It is received wisdom among those who monitor the ebb and flow of national reputations that major movements are rare. ... Mostly the rankings have been surprisingly stable, with France, Germany and the United Kingdom jostling for the top slot in the leading index, the Anholt-GfK Roper Nation Brands Index. Against this expectation of stability, the results of this year's Anholt index are all the more startling. The United States has soared from the doldrums of number seven to the top spot as the most admired country in the world. The founder of the Index, Simon Anholt, attributed America's jump to one factor: the election of Barack Obama to the presidency. However, due to the spread of categories which comprise an index rating, in order to move so dramatically the United States has had to 'move the needle' not only in its politics, but in the reputation of its people, culture and as a tourist destination.
But before America pops the champagne, a word of caution. It would be nice to say that America's jump in the index (or the earlier jumps in the Pew Global survey) is the product of a massive investment in public diplomacy, but this is not the case. That investment still remains an unfulfilled election promise. In fact the 'good news' might yet emerge as 'bad news', as it removes the urgency from the issue of PD reform. The US can not live off the reputation of its President alone. To stay at the top the USA needs to both invest in and to reform its public diplomacy, to address the prominence of the military in the delivery of the 'brand America' experience and create a workable inter-agency mechanism. Whether she speaks for the 'top nation' or not , Under Secretary Judith McHale still has a massive challenge ahead.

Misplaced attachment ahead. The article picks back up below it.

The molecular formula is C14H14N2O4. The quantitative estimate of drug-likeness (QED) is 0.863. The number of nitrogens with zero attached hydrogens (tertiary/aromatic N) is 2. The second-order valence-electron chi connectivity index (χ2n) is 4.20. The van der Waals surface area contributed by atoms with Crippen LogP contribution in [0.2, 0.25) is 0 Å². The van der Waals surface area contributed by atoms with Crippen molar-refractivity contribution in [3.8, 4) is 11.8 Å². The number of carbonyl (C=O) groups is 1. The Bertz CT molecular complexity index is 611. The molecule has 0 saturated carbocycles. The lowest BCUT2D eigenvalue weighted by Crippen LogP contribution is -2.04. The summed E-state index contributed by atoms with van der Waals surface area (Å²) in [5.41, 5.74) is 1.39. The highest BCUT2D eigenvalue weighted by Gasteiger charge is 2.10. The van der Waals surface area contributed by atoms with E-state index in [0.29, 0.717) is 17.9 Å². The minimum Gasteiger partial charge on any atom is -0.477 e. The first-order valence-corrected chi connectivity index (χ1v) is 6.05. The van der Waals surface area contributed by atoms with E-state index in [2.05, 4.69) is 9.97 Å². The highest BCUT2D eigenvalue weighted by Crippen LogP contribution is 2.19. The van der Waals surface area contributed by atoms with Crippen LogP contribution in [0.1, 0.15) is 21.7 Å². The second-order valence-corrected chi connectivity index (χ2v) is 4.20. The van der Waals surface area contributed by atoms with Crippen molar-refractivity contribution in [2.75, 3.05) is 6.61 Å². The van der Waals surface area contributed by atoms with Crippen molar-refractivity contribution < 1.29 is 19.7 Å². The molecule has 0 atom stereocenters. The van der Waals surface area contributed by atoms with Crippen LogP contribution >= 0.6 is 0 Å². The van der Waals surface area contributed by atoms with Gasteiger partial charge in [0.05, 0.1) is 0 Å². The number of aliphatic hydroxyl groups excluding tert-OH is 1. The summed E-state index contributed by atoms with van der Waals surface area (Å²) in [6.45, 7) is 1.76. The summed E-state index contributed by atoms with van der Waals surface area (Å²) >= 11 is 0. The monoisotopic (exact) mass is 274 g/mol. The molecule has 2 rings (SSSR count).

I agree with Nick. I am fairly certain that McHale and her boss won't seriously laud the rise, even if they do highlight it in public. I do hope some within the public diplomacy apparatus doesn't think they are a big cause of the movement.
I echo Nick's concern that this 'good news' will remove the urgency, but I sincerely believe it won't. In part because there remains too little urgency in the first place, regardless of the current debates in Congress over Defense spending and leadership in global engagement. It's important to keep in mind that the Defense appropriators and authorizers are not actively working with the appropriators and authorizers for State. In other words, reducing the "prominence of the military in the delivery of the 'brand America' experience" is simply that: reducing the military without increasing State (at least not as of this writing). I am certain, however, that few in Congress will see this as a metric of success and suggest slowing down planned expansion of public diplomacy. Wait, there is no serious planned expansion of PD, never mind....
Imagine if the White House and State had not failed to capitalize on the engagement opportunities afforded by our charismatic leaders over this past year.